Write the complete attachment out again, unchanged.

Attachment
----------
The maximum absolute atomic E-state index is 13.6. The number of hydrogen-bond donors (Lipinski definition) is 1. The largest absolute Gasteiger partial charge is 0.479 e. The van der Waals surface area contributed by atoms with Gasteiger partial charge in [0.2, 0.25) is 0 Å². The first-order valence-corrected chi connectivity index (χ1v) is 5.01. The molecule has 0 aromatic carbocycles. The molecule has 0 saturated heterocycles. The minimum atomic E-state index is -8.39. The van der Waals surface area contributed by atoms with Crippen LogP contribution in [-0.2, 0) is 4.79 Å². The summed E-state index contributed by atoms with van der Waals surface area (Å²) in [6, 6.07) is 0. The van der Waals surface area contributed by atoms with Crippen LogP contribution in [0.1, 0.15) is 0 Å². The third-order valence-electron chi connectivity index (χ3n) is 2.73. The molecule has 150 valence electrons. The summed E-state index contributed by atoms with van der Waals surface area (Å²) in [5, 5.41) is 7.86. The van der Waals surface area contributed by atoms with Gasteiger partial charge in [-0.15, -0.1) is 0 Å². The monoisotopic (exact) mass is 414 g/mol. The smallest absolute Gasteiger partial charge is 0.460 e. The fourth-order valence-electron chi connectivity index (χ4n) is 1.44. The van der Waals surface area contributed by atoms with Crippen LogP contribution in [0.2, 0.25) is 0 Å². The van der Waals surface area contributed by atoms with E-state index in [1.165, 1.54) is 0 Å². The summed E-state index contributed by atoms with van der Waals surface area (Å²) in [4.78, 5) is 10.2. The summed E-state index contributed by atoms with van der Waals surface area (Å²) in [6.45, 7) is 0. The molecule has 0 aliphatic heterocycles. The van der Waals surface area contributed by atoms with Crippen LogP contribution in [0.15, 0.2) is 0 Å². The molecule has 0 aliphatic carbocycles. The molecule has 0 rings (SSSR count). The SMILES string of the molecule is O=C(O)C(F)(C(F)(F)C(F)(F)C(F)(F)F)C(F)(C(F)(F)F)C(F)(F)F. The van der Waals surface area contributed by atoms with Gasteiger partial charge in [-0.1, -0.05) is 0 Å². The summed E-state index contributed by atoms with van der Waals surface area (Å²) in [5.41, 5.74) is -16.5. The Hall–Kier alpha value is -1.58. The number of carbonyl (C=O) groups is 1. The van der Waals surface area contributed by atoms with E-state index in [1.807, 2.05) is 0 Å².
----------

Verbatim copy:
The maximum absolute atomic E-state index is 13.6. The number of hydrogen-bond donors (Lipinski definition) is 1. The largest absolute Gasteiger partial charge is 0.479 e. The van der Waals surface area contributed by atoms with Gasteiger partial charge in [0.2, 0.25) is 0 Å². The first-order valence-corrected chi connectivity index (χ1v) is 5.01. The molecule has 0 aromatic carbocycles. The molecule has 0 saturated heterocycles. The minimum atomic E-state index is -8.39. The van der Waals surface area contributed by atoms with Crippen LogP contribution in [-0.2, 0) is 4.79 Å². The summed E-state index contributed by atoms with van der Waals surface area (Å²) in [6, 6.07) is 0. The van der Waals surface area contributed by atoms with Crippen LogP contribution in [0.1, 0.15) is 0 Å². The third-order valence-electron chi connectivity index (χ3n) is 2.73. The molecule has 150 valence electrons. The summed E-state index contributed by atoms with van der Waals surface area (Å²) in [5, 5.41) is 7.86. The van der Waals surface area contributed by atoms with Gasteiger partial charge in [-0.15, -0.1) is 0 Å². The monoisotopic (exact) mass is 414 g/mol. The smallest absolute Gasteiger partial charge is 0.460 e. The fourth-order valence-electron chi connectivity index (χ4n) is 1.44. The van der Waals surface area contributed by atoms with Crippen LogP contribution in [0.2, 0.25) is 0 Å². The van der Waals surface area contributed by atoms with E-state index in [1.165, 1.54) is 0 Å². The summed E-state index contributed by atoms with van der Waals surface area (Å²) in [4.78, 5) is 10.2. The summed E-state index contributed by atoms with van der Waals surface area (Å²) in [6.45, 7) is 0. The molecule has 0 aliphatic heterocycles. The van der Waals surface area contributed by atoms with Crippen LogP contribution in [0.15, 0.2) is 0 Å². The molecule has 0 aliphatic carbocycles. The molecule has 0 rings (SSSR count). The SMILES string of the molecule is O=C(O)C(F)(C(F)(F)C(F)(F)C(F)(F)F)C(F)(C(F)(F)F)C(F)(F)F. The van der Waals surface area contributed by atoms with Gasteiger partial charge in [-0.1, -0.05) is 0 Å². The summed E-state index contributed by atoms with van der Waals surface area (Å²) in [5.41, 5.74) is -16.5. The Hall–Kier alpha value is -1.58. The number of carbonyl (C=O) groups is 1. The van der Waals surface area contributed by atoms with E-state index in [1.807, 2.05) is 0 Å².